May 01, 2008
May 01, 2008
Hyperbole and a certain clumsy charm are often to be seen combined in the writing of high school students. The following have circulated around the Internet for some time but are believed to be real examples of American students' creative writing. The future looks bright for pulp fiction.
Her face was a perfect oval, like a circle that had its two sides gently compressed by a Thigh Master.
He spoke with the wisdom that can only come from experience, like a guy who went blind because he looked at a solar eclipse without one of those boxes with a pinhole in it and now goes around the country speaking at high schools about the dangers of looking at a solar eclipse without one of those boxes with a pinhole in it.
She grew on him like she was a colony of E. coli and he was room-temperature prime English beef.
She had a deep, throaty, genuine laugh, like that sound a dog makes just before it throws up.
She caught your eye like one of those pointy hook latches that used to dangle from screen doors and would fly up whenever you banged the door open again.
The hailstones leaped from the pavement, just like maggots when you fry them in hot grease.
Long separated by cruel fate, the star-crossed lovers raced across the grassy field toward each other like two trains, one having left Cleveland at 6:36 p.m. traveling at 55 mph, the other from Topeka at 4:19 p.m. at a speed of 35 mph.
It was an American tradition, like fathers chasing kids around with power tools.
The politician was gone but unnoticed, like the period after the Dr. on a Dr Pepper can.
His thoughts tumbled in his head, making and breaking alliances like underpants in a dryer without Cling Free.
Her vocabulary was as bad as, you know, like, whatever.
Her voice had that tense, grating quality, like a first-generation thermal paper fax machine that needed a band tightened.
He was as tall as a six-foot-three-inch tree.
The revelation that his marriage of 30 years had disintegrated because of his wife's infidelity came as a rude shock, like a surcharge at a formerly surcharge-free ATM.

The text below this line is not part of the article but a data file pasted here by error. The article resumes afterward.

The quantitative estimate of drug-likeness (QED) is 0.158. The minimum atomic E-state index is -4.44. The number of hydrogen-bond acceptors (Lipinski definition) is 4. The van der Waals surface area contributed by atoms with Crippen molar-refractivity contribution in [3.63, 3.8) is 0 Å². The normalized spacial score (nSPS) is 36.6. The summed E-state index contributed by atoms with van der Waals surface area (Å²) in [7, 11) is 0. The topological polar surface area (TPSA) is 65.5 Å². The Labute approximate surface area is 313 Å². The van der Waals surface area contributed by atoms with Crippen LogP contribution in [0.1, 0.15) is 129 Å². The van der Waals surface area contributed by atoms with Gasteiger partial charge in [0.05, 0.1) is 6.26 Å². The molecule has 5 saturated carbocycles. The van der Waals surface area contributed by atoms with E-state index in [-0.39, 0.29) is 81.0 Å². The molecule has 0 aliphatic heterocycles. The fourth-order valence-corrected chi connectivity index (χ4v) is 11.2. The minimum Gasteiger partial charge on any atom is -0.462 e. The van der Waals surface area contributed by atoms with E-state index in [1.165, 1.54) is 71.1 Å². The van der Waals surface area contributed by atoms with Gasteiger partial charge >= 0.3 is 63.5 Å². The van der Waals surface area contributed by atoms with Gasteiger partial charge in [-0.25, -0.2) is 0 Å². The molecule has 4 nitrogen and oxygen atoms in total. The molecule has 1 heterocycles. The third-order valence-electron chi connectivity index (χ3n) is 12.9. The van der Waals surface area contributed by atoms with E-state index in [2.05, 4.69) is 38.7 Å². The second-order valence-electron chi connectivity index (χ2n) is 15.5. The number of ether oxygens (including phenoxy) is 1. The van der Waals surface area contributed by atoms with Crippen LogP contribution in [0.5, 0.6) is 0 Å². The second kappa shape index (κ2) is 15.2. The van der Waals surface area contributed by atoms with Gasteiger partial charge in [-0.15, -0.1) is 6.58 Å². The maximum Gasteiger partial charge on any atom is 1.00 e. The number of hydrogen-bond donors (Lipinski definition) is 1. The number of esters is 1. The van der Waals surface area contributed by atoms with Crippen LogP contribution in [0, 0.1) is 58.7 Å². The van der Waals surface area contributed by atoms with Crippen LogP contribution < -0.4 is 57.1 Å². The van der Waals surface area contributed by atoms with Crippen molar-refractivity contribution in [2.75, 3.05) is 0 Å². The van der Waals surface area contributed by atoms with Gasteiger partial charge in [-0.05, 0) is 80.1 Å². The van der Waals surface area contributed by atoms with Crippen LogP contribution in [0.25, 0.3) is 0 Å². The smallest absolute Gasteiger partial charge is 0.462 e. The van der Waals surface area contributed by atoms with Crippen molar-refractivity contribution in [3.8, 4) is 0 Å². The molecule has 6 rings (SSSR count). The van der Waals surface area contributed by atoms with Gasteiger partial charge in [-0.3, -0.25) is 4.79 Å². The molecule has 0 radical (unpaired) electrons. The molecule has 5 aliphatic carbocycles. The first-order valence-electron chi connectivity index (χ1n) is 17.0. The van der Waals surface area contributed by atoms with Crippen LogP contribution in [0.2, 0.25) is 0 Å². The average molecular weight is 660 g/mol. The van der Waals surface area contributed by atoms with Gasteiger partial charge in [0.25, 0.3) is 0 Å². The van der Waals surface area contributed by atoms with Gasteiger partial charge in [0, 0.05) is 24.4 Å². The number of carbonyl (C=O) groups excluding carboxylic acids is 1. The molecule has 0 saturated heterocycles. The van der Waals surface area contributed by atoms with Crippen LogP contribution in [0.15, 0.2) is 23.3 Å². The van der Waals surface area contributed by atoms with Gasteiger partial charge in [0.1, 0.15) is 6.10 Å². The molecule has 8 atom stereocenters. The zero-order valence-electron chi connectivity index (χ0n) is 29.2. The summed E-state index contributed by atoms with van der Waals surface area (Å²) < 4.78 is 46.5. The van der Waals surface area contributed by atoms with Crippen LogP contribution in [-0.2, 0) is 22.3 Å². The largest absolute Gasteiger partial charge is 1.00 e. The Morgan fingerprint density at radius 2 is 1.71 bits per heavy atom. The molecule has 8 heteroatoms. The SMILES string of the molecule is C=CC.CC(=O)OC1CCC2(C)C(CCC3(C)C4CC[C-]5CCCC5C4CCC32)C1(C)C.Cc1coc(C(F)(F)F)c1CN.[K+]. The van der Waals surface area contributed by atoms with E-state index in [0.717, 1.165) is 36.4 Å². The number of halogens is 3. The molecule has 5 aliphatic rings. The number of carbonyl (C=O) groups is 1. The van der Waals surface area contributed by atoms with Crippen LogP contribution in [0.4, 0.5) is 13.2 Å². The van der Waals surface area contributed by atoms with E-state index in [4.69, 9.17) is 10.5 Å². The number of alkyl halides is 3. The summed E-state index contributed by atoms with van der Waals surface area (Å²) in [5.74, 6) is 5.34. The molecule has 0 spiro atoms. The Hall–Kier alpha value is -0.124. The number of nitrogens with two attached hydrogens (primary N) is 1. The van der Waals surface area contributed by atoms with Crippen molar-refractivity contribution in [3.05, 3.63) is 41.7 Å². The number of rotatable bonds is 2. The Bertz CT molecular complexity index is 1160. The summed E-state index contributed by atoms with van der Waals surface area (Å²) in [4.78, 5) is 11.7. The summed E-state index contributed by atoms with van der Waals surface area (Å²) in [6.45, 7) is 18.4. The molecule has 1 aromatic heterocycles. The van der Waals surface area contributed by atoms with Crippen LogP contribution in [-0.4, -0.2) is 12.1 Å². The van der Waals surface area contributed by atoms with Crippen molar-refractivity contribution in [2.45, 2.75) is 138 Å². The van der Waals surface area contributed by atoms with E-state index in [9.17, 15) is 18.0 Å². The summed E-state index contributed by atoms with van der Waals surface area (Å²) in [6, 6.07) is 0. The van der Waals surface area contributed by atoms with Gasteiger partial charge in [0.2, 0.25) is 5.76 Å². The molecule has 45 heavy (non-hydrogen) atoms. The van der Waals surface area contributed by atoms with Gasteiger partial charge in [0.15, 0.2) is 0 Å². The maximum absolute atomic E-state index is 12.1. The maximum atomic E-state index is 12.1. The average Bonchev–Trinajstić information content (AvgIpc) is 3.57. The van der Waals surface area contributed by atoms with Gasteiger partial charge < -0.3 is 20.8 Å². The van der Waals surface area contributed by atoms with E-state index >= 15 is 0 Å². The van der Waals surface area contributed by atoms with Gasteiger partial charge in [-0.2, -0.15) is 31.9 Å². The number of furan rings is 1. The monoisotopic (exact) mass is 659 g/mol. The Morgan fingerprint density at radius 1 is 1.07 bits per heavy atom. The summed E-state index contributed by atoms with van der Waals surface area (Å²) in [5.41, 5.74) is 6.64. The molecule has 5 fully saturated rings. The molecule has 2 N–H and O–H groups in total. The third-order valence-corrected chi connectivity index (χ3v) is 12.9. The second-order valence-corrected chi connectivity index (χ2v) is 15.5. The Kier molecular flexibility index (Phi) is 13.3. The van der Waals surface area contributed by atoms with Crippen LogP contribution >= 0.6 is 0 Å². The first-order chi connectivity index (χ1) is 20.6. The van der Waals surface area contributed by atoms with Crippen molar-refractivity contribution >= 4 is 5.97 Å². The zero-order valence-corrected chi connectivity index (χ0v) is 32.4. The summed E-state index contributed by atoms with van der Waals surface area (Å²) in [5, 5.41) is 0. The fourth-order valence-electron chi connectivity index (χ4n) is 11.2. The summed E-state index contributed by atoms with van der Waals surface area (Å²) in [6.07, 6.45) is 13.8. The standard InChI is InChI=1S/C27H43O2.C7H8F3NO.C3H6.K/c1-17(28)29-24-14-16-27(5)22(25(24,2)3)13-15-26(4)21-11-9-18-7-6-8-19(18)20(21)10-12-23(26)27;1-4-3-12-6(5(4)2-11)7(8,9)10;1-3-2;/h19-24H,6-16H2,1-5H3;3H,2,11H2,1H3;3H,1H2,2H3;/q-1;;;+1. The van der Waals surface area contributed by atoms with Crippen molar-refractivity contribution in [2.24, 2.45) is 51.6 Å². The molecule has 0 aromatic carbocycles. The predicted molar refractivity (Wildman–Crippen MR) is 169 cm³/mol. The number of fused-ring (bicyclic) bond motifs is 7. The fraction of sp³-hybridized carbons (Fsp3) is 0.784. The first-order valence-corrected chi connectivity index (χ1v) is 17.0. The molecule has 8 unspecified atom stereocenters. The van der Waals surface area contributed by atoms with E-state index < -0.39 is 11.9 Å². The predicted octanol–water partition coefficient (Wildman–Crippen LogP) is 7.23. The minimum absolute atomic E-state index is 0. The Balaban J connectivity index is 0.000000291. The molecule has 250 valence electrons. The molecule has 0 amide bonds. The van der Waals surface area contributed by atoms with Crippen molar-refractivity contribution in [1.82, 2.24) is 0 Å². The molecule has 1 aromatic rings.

The little boat gently drifted across the pond exactly the way a bowling ball wouldn't.
McBride fell 12 stories, hitting the pavement like a Hefty bag filled with vegetable soup.
From the attic came an unearthly howl. The whole scene had an eerie, surreal quality, like when you're on vacation in another city and "Sex in the City" comes on at 7:00 p.m. instead of 7:30.
Her hair glistened in the rain like a nose hair after a sneeze.
John and Mary had never met. They were like two hummingbirds who had also never met.
Even in his last years, Grandad had a mind like a steel trap, only one that had been left out so long, it had rusted shut.
The plan was simple, like my brother-in-law Phil. But unlike Phil, this plan just might work.
The young fighter had a hungry look, the kind you get from not eating for a while.
"Oh, Jason, take me!"; she panted, her breasts heaving like a Uni student on $1-a-beer night.
He was as lame as a duck. Not the metaphorical lame duck, either, but a real duck that was actually lame. Maybe from stepping on a land mine or something.
The ballerina rose gracefully en pointe and extended one slender leg behind her, like a dog at a fire hydrant.
He was deeply in love. When she spoke, he thought he heard bells, as if she were a garbage truck backing up.
She was as easy as the TV Guide crossword.
She walked into my office like a centipede with 98 missing legs.
It hurt the way your tongue hurts after you accidentally staple it to the wall.